At the end of World War II, many German military units tried to avoid Soviet captivity by turning west and surrendering to western allied forces.

While a simple request to the German Red Cross (Suchdienst) will often result in detailed information on Soviet captivity, tracing POW of the British forces can be cumbersome.

While the National Archives provides an overview on Prisoners of war in British hands, they have only limited resources for world war II and refer to other institutions like “local archives” and the International Committee of the Red Cross (ICRC).

The Red Cross has suspended it’s world war II research for conservation purposes. Can I assume that they have substantial resources on German POW in British captivity? How do I move on without the ICRC, when I have no details on the suspected British captivity?

  • Because of your question, I wondered just how long this particular category of German POW (those who surrended in 1945, in the west) was held. I already knew that POWs captured during the war and held in England and Canada didn't get home until about 1948. Many of those captured by the Russians also spent years in Russia. The article en.wikipedia.org/wiki/Disarmed_Enemy_Forces gives an overview of the circumstances surrounding POWs who had surrendered in 1945.
    – bgwiehle
    Commented Oct 7, 2015 at 14:51

1 Answer 1


I contacted the Red Cross a few years ago when they were offering this service. I just gave them my Father in Law's name and date of birth and they sent me the data (well actually my wife had to do it as she was related not me). I hope this helps, unfortunately you will have to wait for the records to become available again.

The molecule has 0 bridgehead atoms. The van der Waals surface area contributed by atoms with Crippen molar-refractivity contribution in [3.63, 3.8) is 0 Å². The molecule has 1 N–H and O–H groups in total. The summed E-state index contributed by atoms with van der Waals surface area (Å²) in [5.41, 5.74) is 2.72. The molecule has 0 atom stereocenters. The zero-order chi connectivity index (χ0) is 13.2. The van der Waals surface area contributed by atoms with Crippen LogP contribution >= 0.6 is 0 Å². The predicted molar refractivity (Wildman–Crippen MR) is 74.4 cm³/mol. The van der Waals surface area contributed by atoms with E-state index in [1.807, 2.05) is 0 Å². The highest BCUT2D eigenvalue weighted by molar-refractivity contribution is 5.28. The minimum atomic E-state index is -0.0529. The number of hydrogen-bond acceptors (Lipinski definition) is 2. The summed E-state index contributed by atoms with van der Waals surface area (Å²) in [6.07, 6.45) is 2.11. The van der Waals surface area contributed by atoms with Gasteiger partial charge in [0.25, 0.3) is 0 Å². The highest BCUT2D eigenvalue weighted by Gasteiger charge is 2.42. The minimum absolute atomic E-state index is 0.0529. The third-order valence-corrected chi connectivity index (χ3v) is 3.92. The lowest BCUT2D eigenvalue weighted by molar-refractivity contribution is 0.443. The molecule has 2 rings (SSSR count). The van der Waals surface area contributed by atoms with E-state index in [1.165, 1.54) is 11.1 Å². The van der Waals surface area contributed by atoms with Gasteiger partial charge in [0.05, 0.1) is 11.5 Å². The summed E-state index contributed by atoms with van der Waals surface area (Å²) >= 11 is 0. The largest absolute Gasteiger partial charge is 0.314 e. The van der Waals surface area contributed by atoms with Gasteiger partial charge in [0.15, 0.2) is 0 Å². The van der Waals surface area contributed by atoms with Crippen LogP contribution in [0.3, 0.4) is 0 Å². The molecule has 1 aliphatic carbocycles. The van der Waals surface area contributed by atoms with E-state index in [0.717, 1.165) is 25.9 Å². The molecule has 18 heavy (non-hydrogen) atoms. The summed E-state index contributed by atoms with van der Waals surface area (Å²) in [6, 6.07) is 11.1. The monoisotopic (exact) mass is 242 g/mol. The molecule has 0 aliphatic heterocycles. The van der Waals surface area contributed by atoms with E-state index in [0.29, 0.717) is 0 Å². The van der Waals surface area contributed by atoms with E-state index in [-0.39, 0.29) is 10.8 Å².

• Thanks! What did you get?
    – lejonet
    Commented Oct 2, 2015 at 16:57
  • 3
    The date he was captured, the camp that he was held in and the date of his release. He was a submariner and so was captured when the U boat was sunk and landed in Plymouth and interned on Dartmoor in 1944.
    – Colin
    Commented Oct 3, 2015 at 12:42
  • Thanks. Did you try local archives for more information from the camp's documentation?
    – lejonet
    Commented Oct 3, 2015 at 13:48
  • 2
    I was lucky. My FIL was Polish. Released very soon after internment and joined the Polish Free Navy for the remainder of the war. I got his full service record from the MOD (RAF Northolt hold all the Polish Free Navy records) and this included copies of his German documents and details of his short time in the POW camp.
    – Colin
    Commented Oct 4, 2015 at 6:20

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